Odartey Son Slaps Rawlings
11/24/2008 5:13:32 PM -
Felix Odartey-Wellington, son of one-time Army Commander, Maj. Gen Neville Alexander Odartey-Wellington, has described as “ananse tales” or ruses, the recent effusions of former President Jerry John Rawlings about the events leading to the murder of his father.
Felix's reaction from faraway Canada comes in the wake of the recent re-emergence of contradictory stories about the buying of 'yoke gari' or beans and gari on credit by Mr. Rawlings prior to the June 4 uprising in 1979 and the subtle warning to the New Patriotic Party (NPP) presidential candidate, Nana Addo Dankwa Akufo-Addo to stay clear of the subject.
General Odartey-Wellington was gunned down by goons loyal to Jerry Rawlings during the heady days of the AFRC at the Nima Police Station. The NDC founder said recently that the former Army Chief was killed because of the 'yoke gari' saga.
Felix Odartey-Wellington repeated his description of Mr. Rawlings as a conman in a press statement issued from Toronto, Canada. Felix had called Rawlings a conman during a Break Fast Show programme on GTV and was subsequently picked up by Bureau of National Investigations (BNI) and nearly stripped naked in the twilight of the National Democratic Congress (NDC) government, whereupon he left the country for South Africa and later to Canada where he has been ever since.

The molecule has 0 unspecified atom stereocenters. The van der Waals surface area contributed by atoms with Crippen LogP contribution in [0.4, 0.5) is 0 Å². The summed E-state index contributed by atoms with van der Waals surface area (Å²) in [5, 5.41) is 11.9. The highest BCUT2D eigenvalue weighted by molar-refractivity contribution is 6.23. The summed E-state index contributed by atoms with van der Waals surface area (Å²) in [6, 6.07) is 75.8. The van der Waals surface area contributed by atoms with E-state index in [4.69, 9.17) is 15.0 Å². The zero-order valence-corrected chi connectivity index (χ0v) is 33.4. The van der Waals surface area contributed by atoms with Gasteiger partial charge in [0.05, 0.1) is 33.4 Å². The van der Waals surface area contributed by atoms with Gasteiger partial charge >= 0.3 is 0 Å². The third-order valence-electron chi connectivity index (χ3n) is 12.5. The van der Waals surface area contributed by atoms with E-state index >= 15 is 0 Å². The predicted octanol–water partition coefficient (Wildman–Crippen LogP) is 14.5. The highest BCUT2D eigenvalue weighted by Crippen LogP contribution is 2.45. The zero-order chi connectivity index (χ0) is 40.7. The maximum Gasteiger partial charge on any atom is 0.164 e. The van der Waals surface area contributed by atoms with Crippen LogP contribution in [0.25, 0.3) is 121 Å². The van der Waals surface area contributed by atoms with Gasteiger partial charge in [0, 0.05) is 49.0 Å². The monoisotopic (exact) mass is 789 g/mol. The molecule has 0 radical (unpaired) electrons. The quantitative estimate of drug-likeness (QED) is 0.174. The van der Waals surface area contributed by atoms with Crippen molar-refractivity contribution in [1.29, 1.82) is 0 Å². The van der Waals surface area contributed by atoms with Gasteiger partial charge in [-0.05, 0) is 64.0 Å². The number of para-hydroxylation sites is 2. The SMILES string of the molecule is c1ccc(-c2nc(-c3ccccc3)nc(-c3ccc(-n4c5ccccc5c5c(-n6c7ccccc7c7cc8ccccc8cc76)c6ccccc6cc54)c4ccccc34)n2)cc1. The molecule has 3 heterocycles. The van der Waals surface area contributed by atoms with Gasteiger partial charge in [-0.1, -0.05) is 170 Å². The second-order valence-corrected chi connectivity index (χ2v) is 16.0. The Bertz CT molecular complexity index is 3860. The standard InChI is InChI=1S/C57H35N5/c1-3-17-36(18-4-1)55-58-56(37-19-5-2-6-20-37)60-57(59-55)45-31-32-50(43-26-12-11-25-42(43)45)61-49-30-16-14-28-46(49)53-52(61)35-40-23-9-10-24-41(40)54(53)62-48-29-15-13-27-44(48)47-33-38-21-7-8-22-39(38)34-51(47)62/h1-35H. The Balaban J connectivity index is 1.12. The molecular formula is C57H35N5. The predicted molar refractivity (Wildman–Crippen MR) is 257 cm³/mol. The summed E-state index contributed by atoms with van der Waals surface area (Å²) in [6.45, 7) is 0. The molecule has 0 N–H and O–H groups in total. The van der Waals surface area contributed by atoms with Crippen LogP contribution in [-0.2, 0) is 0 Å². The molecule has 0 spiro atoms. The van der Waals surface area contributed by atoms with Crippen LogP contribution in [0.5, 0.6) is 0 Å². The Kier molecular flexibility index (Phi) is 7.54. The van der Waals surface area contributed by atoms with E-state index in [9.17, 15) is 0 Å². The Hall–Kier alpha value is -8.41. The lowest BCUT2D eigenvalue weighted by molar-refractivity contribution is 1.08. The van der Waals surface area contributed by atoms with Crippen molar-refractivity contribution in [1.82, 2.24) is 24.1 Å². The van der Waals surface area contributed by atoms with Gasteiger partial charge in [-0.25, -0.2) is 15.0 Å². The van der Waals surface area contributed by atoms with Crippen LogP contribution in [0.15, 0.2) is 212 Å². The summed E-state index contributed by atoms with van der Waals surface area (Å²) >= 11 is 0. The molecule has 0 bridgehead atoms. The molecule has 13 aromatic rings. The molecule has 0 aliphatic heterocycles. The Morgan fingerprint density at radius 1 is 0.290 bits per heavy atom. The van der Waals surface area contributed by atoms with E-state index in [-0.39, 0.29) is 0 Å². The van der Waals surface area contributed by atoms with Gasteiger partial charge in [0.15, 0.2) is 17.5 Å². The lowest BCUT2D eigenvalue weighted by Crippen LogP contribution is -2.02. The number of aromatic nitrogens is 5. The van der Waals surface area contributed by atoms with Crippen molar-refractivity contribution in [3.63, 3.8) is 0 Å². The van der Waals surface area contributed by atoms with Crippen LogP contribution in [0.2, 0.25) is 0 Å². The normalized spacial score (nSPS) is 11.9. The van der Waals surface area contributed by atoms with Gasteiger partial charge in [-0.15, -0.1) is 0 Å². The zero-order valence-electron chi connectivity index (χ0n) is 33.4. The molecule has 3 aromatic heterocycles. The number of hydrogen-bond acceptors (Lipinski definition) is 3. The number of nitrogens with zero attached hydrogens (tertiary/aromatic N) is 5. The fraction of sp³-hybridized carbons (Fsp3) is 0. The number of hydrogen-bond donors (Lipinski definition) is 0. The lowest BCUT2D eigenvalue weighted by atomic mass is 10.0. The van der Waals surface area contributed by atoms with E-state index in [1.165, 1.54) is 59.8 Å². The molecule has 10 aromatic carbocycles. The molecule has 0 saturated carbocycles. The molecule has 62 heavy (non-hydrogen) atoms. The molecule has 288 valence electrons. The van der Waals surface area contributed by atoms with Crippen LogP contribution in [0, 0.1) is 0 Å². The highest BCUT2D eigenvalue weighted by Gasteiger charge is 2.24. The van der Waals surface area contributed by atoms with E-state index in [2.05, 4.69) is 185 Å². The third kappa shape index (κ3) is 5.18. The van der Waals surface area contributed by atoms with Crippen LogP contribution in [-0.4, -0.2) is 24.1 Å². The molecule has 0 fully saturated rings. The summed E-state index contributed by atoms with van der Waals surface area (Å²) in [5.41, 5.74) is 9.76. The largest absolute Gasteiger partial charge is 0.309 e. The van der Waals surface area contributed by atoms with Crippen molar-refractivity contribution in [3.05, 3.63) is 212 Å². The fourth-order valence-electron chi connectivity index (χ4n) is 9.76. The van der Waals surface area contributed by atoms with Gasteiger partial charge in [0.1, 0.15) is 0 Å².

Following a narration of the story about his father's murder by Rawlings recently, Felix condemned the presentation as lies, re-echoing his prior description of the former Air Force pilot as a conman.
From his Toronto base he fired a reaction sneering at Rawlings' incessant reference to his father's murder during the Armed Forces Revolutionary Council (AFRC) junta which he headed, expressing disgust at what for him is the un-Ghanaian detailed narration about the sordid action by the former president.
“It is bizarre and un-Ghanaian that Rawlings insists on treating Ghanaians to the atrocious details of my father's death,” he said.